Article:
A 22-year old Gambian woman is breastfeeding her newly born baby in a notorious Libyan detention center in Geriyana, a month after her family paid ransom to her captors.
Fatou Ceesay has spent 8 months in two different detention centers in Sabratha and Geriyana, two of the many places in Libya where African migrants are kidnapped for ransom.
Ceesay was a migrant worker in Libya with her husband Bakary Camara until war broke out in the troubled North African nation.
As security situation deteriorated and safety of black Africans was compromised, Ceesay and her husband attempted to cross the Mediterranean Sea in May 2017 for a “better life” in Italy.
Their boat sank and Ceesay, seven months pregnant at the time, lost her husband.
The boat which sank close to Libyan coastline was carrying 150 people, 35 of which were rescued by Libyan coast guards.
The coast guards took Ceesay and other rescued migrants to a detention center in a seaside town of Sabratha where she delivered a baby boy.
Ceesay, who kept contacts with family in The Gambia, was able to negotiate her freedom at a cost of D10, 000 paid by her family.
But the Gambian agent, a human trafficker, who negotiated her ransom payment, has failed to secure her release.
“Her family paid the D10.000 ransom to the Gambian agent but he failed to secure her release,” Edrisa Sarjo, secretary general of the Gambian Association in Libya, told The Torch.
In September 2017, Ceesay was transferred to another detention center in a desert and mountainous settlement of Geriyana.
In Geriyana, she lost touch with her family and the Gambia Association and International Organisation for Migration who was going to help repatriate her.
The authorities at Geriyana told Gambian Association and IOM officials that there is no Gambian in their detention, a claim that turned out to be untrue.
“We were surprised. We contacted Geriyana detention center and they told us that all Gambian migrants have been transferred to other detention centers only to learn later that Ceesay and her six months baby are in their detention,” Tambana Fofana, president of the Gambian Association in Libya said.
“We later discovered that there was a Gambian agent working with Libyan detention authorities who contacted Ceesay’s family to pay another ransom.”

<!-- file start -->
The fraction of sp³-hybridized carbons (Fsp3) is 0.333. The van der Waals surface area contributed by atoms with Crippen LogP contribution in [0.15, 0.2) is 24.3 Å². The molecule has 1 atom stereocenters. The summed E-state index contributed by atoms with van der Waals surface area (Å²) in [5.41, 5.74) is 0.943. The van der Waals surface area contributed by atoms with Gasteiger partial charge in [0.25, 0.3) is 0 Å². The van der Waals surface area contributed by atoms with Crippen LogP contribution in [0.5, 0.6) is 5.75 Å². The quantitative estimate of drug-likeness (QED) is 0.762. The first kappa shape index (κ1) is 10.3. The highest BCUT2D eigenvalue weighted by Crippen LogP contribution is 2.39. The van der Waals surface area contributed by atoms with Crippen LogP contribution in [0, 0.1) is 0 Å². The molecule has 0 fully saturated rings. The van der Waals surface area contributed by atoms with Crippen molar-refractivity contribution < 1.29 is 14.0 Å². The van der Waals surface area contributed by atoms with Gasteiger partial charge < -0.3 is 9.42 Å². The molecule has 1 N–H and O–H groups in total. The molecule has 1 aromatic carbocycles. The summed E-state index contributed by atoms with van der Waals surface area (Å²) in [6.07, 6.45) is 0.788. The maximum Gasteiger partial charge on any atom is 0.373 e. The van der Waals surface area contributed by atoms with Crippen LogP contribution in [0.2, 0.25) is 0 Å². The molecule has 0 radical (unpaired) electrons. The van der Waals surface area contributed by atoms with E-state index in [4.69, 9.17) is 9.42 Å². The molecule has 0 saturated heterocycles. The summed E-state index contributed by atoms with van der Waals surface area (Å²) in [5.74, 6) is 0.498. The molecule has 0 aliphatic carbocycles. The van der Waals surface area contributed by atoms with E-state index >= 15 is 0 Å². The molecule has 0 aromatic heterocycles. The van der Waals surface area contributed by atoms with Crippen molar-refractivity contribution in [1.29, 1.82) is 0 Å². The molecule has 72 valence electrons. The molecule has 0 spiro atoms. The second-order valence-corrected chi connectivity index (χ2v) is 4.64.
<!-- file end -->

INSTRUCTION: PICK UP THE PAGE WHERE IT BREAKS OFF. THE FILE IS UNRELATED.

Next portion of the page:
There are a number of Gambian nationals who are working as people smugglers, Sarjo said.
Some of these people, ‘human traffickers’ who defrauded and sometimes sell migrants, are working with Libyan Coast Guards who are accused of several atrocities including torture, killings, and selling of migrants.
Amnesty International, an international rights watchdog, has issued a report a few weeks ago accusing Libyan coast guards of committing atrocities to the awareness of the European Union officials.
EU has had several pieces of training with Libyan coast guards and has empowered them with funding in their desperate attempts to stop migrants inflow via the Mediterranean Sea.
Fofana has urged the foreign affairs ministry of Gambia to request the help of the Libyan authorities to rescue Ceesay from the detention center.
“The Gambian association pledges and solicits support from the Gambia Government to consider the matter, and we will be very much appreciated if the Government of the Gambia can inform and convince Libyan Embassy in Banjul, to convey to the Libyan Authorities regarding the release of Fatou Ceesay and her six months old baby,” Fofana said.
There are also three other Gambian migrants in Geriyana detention center with Ceesay, one of whom is a female, Serreh Jallow, Fofana confirmed.
Meanwhile, the Gambian association and IOM have secured the release of 182 Gambian migrants from a detention center in Zawia in the past few days who are now set to be repatriated.